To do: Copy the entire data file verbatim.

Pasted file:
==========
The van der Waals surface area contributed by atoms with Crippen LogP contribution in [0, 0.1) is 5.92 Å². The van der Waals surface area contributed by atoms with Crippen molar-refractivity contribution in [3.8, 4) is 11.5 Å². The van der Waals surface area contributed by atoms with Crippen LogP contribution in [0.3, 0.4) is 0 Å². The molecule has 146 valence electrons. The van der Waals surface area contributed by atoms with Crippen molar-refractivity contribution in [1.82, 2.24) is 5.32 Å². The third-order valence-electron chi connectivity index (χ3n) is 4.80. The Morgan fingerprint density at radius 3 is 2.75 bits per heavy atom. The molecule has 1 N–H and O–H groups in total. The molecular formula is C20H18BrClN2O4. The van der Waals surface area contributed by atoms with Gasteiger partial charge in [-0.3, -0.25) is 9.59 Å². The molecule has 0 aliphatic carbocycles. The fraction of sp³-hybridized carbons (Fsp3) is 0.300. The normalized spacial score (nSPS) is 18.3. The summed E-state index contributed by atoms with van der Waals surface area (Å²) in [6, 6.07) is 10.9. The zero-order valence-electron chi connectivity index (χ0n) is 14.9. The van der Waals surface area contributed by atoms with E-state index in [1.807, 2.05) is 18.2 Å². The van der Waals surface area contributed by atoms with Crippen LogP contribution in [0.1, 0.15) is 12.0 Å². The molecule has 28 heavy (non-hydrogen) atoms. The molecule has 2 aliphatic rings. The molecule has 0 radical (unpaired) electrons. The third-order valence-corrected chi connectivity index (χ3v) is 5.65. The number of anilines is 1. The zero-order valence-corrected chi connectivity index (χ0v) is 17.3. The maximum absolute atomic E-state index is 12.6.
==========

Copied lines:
The van der Waals surface area contributed by atoms with Crippen LogP contribution in [0, 0.1) is 5.92 Å². The van der Waals surface area contributed by atoms with Crippen molar-refractivity contribution in [3.8, 4) is 11.5 Å². The van der Waals surface area contributed by atoms with Crippen LogP contribution in [0.3, 0.4) is 0 Å². The molecule has 146 valence electrons. The van der Waals surface area contributed by atoms with Crippen molar-refractivity contribution in [1.82, 2.24) is 5.32 Å². The third-order valence-electron chi connectivity index (χ3n) is 4.80. The Morgan fingerprint density at radius 3 is 2.75 bits per heavy atom. The molecule has 1 N–H and O–H groups in total. The molecular formula is C20H18BrClN2O4. The van der Waals surface area contributed by atoms with Gasteiger partial charge in [-0.3, -0.25) is 9.59 Å². The molecule has 0 aliphatic carbocycles. The fraction of sp³-hybridized carbons (Fsp3) is 0.300. The normalized spacial score (nSPS) is 18.3. The summed E-state index contributed by atoms with van der Waals surface area (Å²) in [6, 6.07) is 10.9. The zero-order valence-electron chi connectivity index (χ0n) is 14.9. The van der Waals surface area contributed by atoms with E-state index in [1.807, 2.05) is 18.2 Å². The van der Waals surface area contributed by atoms with Crippen LogP contribution in [0.1, 0.15) is 12.0 Å². The molecule has 28 heavy (non-hydrogen) atoms. The molecule has 2 aliphatic rings. The molecule has 0 radical (unpaired) electrons. The third-order valence-corrected chi connectivity index (χ3v) is 5.65. The number of anilines is 1. The zero-order valence-corrected chi connectivity index (χ0v) is 17.3. The maximum absolute atomic E-state index is 12.6.